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STS108-339-020 (5-17 December 2001) — Astronauts Mark E. Kelly (left), STS-108 pilot, and Daniel M. Tani, mission specialist, hold a bag of several American flags on the aft flight deck of the Space Shuttle Endeavour. The flags carried on the shuttle include 6,000 small U.S. flags, one U.S. flag that was recovered from the debris of the World Trade Center, a Marine Corps flag that was retrieved from the Pentagon, and an American flag from the State of Pennsylvania. Also onboard, is a large New York Fire Department flag, 23 replica New York Police Department shields, and 91 New York Police Department patches.

NASA Administrator Sean O’Keefe today leads a delegation of astronauts in a
special presentation of colors at the American Museum of Natural History’s Rose
Center for Earth and Space in New York.

An American flag recovered from the site of the World Trade Center in the days
following the September 11 attacks returns home after traveling nearly 5 million
miles in space aboard the Space Shuttle Endeavour during STS-108 in December.

The flag, damaged but intact, was pulled from the debris by the New York City
Police Department. To honor the victims, families and those who helped in the
rescue and recovery efforts of September 11, NASA flew the recovered Stars and
Stripes as part of the agency’s Flags for Heroes and Families campaign.

“The tradition of carrying American flags into space dates back to the very
beginning of this historic agency,” said Administrator O’Keefe. “From the surface
of the Moon to the unchartered regions of our galaxy, NASA has flown the American
flag as a patriotic symbol of truth, honor and justice. It is appropriate that we
present this flag back to the city of New York on Flag Day.”

The American Museum of Natural History hosts today’s presentation. The Museum is
one of the world’s premiere scientific educational and cultural institutions.
Since its founding in 1869, the Museum has advanced its global mission to
discover, interpret and disseminate information about human cultures, the natural
world and the universe, through a wide-reaching program of scientific research,
education and exhibitions. In February 2000, the Museum of Natural History opened
the monumental 120-foot-high, 335,500 square-foot Frederick Phineas & Sandra
Priest Rose Center for Earth and Space.

“On behalf of the trustees and staff of the American Museum of Natural History,
we are deeply moved and very honored to host this meaningful presentation by
Administrator O’Keefe to Mayor Bloomberg and Governor Pataki,” said Ellen V.
Futter, President of the American Museum of Natural History. “The Museum shares a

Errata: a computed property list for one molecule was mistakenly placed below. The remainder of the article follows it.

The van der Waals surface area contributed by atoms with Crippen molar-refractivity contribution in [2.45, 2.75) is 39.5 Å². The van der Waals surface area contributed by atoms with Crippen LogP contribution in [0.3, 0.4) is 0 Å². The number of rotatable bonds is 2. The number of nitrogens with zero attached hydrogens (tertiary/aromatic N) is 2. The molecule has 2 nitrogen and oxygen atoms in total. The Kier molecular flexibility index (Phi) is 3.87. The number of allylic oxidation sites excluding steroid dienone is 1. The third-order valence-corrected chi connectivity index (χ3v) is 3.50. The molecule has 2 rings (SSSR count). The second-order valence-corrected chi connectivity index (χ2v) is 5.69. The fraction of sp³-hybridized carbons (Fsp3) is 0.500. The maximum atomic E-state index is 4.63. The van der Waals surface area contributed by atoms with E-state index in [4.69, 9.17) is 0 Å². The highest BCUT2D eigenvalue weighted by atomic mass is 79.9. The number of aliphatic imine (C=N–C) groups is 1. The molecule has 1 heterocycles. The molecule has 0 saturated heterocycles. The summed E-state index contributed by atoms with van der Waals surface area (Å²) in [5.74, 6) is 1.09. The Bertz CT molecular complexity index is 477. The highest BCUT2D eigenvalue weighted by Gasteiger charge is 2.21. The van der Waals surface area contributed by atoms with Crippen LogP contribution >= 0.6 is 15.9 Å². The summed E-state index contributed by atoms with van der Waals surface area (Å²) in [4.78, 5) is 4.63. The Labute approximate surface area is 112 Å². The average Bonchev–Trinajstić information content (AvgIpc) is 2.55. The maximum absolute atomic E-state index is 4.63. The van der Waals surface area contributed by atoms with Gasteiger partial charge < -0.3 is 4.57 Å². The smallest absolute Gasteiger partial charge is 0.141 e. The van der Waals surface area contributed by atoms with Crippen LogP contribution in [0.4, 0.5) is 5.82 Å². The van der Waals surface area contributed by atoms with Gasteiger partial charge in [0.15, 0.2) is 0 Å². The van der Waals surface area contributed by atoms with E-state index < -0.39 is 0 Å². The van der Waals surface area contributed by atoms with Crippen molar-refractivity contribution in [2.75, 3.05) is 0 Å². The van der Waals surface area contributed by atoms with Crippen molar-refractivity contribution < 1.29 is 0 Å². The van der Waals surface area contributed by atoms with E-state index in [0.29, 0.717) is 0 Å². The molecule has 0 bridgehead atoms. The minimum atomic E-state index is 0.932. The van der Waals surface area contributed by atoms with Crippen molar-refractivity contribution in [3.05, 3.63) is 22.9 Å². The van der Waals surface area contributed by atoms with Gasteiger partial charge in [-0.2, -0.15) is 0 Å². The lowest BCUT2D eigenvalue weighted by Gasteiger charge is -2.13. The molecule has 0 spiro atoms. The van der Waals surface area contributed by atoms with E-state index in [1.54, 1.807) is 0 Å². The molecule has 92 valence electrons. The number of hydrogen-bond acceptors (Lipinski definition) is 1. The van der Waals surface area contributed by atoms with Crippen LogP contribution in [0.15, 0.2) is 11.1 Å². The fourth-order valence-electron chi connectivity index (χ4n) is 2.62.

deep commitment to science education with the city, the state and NASA. Today,
with the return of these precious items, we rededicate ourselves to our core
mission of advancing science literacy and cultural understanding in anticipation
of a future filled with courage, resilience and hope.”

The large American Flag, along with other commemorative badges, patches and other
items, were carried into space with nearly 6,000 smaller American flags that will
be given to the victims’ families in New York, Washington and Pennsylvania.

Along with Administrator O’Keefe, NASA astronauts Frank Culbertson, Dominic
Gorie, Linda Godwin and Michael Massimino help present the flown items to New
York City Mayor Michael Bloomberg, New York Governor George Pataki, and
representatives from the New York Police Department, Fire Department and the New
York and New Jersey Port Authority.

“This precious flag symbolizes the sacrifice and courage of the thousands of News
Yorkers and Americans who perished that fateful day,” Governor Pataki said. “On
behalf of all New Yorkers, I am proud to welcome the flag back to the New York
City to honor the innocent men and women who were working in the towers on
September 11, and the countless heroes whose spirit and strength has helped carry
us through this horrific ordeal.”

Culbertson served as Expedition Three Commander on the International Space
Station and was the only American not on the planet at the time of the terrorist
attacks. He captured the first dramatic images from space of the fires at the
World Trade Center shortly before the buildings collapsed. Gorie was mission
commander of STS-108 and Godwin was a mission specialist on board Endeavour
during the December mission. Massimino has close ties to the New York Fire
Department and was mission specialist on board the Space Shuttle Columbia during
STS-109 in March.

“From space, the astronauts get a unique view of our home planet and the
destruction was clearly visible from orbit. The events of September 11 deeply
affected them, as they did the entire nation,” concluded Administrator O’Keefe.
“We hope this campaign is seen as a fitting tribute from America’s space program
as the courageous people of New York move forward.”

Additional information about the Space Shuttle and International Space Station
programs and the American Museum of Natural History is available on the Internet